Looking beyond the "model minority": Achievement gaps among Asian American students
In February of this year, closing arguments were heard in the federal case of Students for Fair Admissions v. Harvard, a lawsuit filed against Harvard’s Affirmative Action policy, which SFFA says discriminates against Asian American candidates by holding them to a higher standard. Regardless of how the judge rules, the case has highlighted the Asian American community and the inherent problem of considering the group as monolithic. It also calls attention to the “model minority” stereotype that portrays Asian Americans as economically successful, smart, hard-working and modest.
Looking beyond the "model minority": Achievement gaps among Asian American students
In February of this year, closing arguments were heard in the federal case of Students for Fair Admissions v. Harvard, a lawsuit filed against Harvard’s Affirmative Action policy, which SFFA says discriminates against Asian American candidates by holding them to a higher standard. Regardless of how the judge rules, the case has highlighted the Asian American community and the inherent problem of considering the group as monolithic. It also calls attention to the “model minority” stereotype that portrays Asian Americans as economically successful, smart, hard-working and modest.
he term “model minority” was first used in 1966 by sociologist William Petersen in an article about Japanese American assimilation, and continues to persist based partly upon wide-ranging data showing that Asian Americans tend to hold higher degrees and earn larger incomes than the general population. For instance, a 2017 report released by the U.S. Census Bureau said that more than 55 percent of Asian Americans currently hold a bachelor’s degree or higher, compared to just over 33 percent of the general population.

In reality, Asian Americans represent incredibly diverse communities with different ethnic, socioeconomic, historic and migratory characteristics. When taken as a whole, struggling groups within the population are rendered invisible. Take the example above, where it is cited that over 55 percent of Asian Americans currently hold a bachelor’s degree. Digging a little deeper produces a very different picture: only 14 percent of Laotian, 17 percent of Hmong and Cambodian, and 27 percent of Vietnamese Americans have a bachelor’s degree or higher. While 86 percent of Asian Americans have completed their high school education — slightly above the national average of 85 percent — Southeast Asian Americans have significantly lower rates. For example, 61 percent of Hmong Americans have completed a high school education.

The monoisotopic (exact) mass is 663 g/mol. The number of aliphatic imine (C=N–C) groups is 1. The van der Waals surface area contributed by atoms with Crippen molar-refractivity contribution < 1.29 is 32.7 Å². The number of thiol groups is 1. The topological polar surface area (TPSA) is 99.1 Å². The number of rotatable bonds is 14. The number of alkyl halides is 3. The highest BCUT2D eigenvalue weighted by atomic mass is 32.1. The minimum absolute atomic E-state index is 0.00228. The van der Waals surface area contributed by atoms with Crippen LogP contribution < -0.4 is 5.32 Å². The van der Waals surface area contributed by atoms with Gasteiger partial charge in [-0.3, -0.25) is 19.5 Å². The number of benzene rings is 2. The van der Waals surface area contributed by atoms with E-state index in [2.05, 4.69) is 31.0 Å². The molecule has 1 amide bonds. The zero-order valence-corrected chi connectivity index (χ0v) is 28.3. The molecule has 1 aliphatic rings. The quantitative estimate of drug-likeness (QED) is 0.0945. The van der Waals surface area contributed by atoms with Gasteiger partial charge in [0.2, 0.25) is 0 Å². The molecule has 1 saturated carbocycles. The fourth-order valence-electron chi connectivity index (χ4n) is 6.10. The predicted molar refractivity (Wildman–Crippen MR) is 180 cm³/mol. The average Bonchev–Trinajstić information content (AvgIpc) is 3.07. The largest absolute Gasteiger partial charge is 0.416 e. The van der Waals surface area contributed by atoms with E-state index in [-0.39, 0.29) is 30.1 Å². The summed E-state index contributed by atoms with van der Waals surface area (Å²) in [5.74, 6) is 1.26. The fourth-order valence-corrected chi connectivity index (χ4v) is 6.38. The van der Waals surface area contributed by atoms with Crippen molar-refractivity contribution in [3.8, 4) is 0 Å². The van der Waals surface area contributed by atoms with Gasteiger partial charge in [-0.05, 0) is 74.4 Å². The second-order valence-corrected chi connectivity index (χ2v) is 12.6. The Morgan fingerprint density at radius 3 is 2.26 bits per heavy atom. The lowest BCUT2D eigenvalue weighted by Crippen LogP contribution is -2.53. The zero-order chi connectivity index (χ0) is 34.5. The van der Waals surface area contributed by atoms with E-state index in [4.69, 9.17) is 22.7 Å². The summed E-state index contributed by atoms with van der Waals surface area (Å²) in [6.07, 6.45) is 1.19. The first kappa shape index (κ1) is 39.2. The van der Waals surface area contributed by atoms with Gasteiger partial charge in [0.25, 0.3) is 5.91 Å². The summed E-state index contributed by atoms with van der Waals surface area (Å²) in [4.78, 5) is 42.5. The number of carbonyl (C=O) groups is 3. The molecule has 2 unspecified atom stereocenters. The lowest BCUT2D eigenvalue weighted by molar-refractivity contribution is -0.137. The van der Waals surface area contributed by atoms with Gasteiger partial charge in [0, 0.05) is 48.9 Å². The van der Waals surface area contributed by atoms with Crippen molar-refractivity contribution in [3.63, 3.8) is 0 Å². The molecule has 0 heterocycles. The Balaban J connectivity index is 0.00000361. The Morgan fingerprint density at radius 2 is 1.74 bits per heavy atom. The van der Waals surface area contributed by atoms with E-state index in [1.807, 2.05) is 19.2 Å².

These two examples highlight why it is imperative for local educational agencies to disaggregate data sets for Asian Americans to target supports to high-need student groups. And districts such as Fresno Unified and Oakland Unified are leading the way with exemplary programs and supports that are reversing this dismal data.

Asian Americans in the U.S.
Asian Americans are the fastest growing racial or ethnic group in the U.S., with a population growth of 72 percent between 2000 and 2015, according to the Pew Research Center — and projections suggest Asians will be the largest immigrant group in the country by 2055. As home to the highest concentrations of Asian Americans in the U.S., California and its public schools have a particular responsibility to recognize the diversity of this population and provide targeted supports to help students succeed in academic and civic life.

Large portions of the Southeast Asian populations in California — particularly those from Cambodia, Laos and Vietnam — arrived in the U.S. as refugees, bringing with them very different needs than more established Asian groups that have been in the country for several generations. These refugees face many challenges to attaining success in the U.S., including language and socioeconomic barriers.

Only 14 percent of Laotian, 17 percent of Hmong and Cambodian, and 27 percent of Vietnamese Americans have a bachelor’s degree or higher
Quyen Dinh is the executive director of Southeast Asia Resource Action Center, a nonprofit civil rights organization that advocates and assists this community in pursuit of social parity. She points to education as a path to equity and the power of student achievement data to either conceal or reveal.

“For us, education is one of the three major pillars for equity,” said Dinh. “We need our students and communities to be seen and served, and so often our communities’ needs have been masked and have been invisible. So many of our education opportunity gaps have continued to persist, despite being here in the U.S. for over 40 years.”

Barriers to learning
The majority of Southeast Asian immigrants came to the U.S. after fleeing Cambodia, Laos and Vietnam following U.S. involvement in wars there between 1955 and 1975. After the conflicts ended, political persecution and violence continued to force refugees across borders. Hundreds of thousands of Southeast Asian people were resettled in the U.S. after the Refugee Act of 1980 was passed. This history contributes to the educational challenges that the children of these immigrants face.
Language barriers